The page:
On loud commercials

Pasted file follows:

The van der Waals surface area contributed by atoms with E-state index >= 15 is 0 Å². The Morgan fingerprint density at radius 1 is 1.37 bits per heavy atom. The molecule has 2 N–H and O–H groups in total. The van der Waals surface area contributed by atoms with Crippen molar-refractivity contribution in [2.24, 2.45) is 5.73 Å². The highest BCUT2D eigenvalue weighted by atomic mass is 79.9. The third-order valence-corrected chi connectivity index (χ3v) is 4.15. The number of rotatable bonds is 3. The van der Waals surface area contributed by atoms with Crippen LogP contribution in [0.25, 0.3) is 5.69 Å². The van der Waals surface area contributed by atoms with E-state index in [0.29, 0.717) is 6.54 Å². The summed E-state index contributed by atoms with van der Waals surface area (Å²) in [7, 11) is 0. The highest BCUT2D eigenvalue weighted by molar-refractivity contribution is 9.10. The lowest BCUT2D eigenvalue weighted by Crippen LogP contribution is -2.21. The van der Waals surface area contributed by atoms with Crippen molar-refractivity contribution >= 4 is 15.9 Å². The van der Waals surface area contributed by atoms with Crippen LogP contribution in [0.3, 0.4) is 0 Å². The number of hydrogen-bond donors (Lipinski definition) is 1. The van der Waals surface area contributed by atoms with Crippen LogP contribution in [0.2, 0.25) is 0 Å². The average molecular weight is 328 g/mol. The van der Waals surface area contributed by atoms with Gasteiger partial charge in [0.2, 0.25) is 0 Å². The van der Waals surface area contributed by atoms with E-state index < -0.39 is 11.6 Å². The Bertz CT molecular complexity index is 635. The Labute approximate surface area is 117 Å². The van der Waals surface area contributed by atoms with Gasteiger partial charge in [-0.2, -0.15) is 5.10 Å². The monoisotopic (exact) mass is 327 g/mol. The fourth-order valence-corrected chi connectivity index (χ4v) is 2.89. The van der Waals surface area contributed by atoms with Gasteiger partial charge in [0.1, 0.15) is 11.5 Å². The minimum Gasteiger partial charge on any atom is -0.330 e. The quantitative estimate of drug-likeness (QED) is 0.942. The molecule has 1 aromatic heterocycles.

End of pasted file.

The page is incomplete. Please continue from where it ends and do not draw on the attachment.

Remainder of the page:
This is not about weird local commercials for flooring or odd used cars or sewage pumping. This is about how television stations raise the sound level of commercials, a move that should be illegal, but still plagues us all. Imagine, you are watching a favorite television show at a normal level of sound. A commercial for pick-up trucks cut in at the same decible level as an old 747, knocking you off of the sofa, leaving you both startled and deaf. I know that “they”, the advertisers have been doing this for decades, but I still hate it. I end up diving for the remote control, spilling my potato chips and soda, in order to hit the mute button. I get it–they want me to pay attention, but really, the exact opposite happens: I take note of the offending product and vow to never, ever to buy it, no matter what it is. Once I get the screen muted, many commercials are actually rather entertaining, especially when you can’t really tell what is being advertised. Since the sound if off, you can’t hear either the music, the sound track or the voice-over, so many times it’s not easy to tell what is being sold at any given moment, especially if they need to use euphemisms to describe the product. I particularly hate the ads for all sanitary products, diapers, catheters and the like. Food ads late at night are despicable. All truck ads are blatantly loud and obnoxious. Some insurance ads, especially if the character is dressed in white, are creepy and sketchy, which is not exactly the image an insurance company wants to put forward. Honestly, if they didn’t turn up the sound during the ads, I might actually listen and watch. In the meantime, I will turn off the sound, defeating the entire purpose of the commercials, and make up my soundtrack and voice-over, all the while maintaining my list of annoying products that I will never use.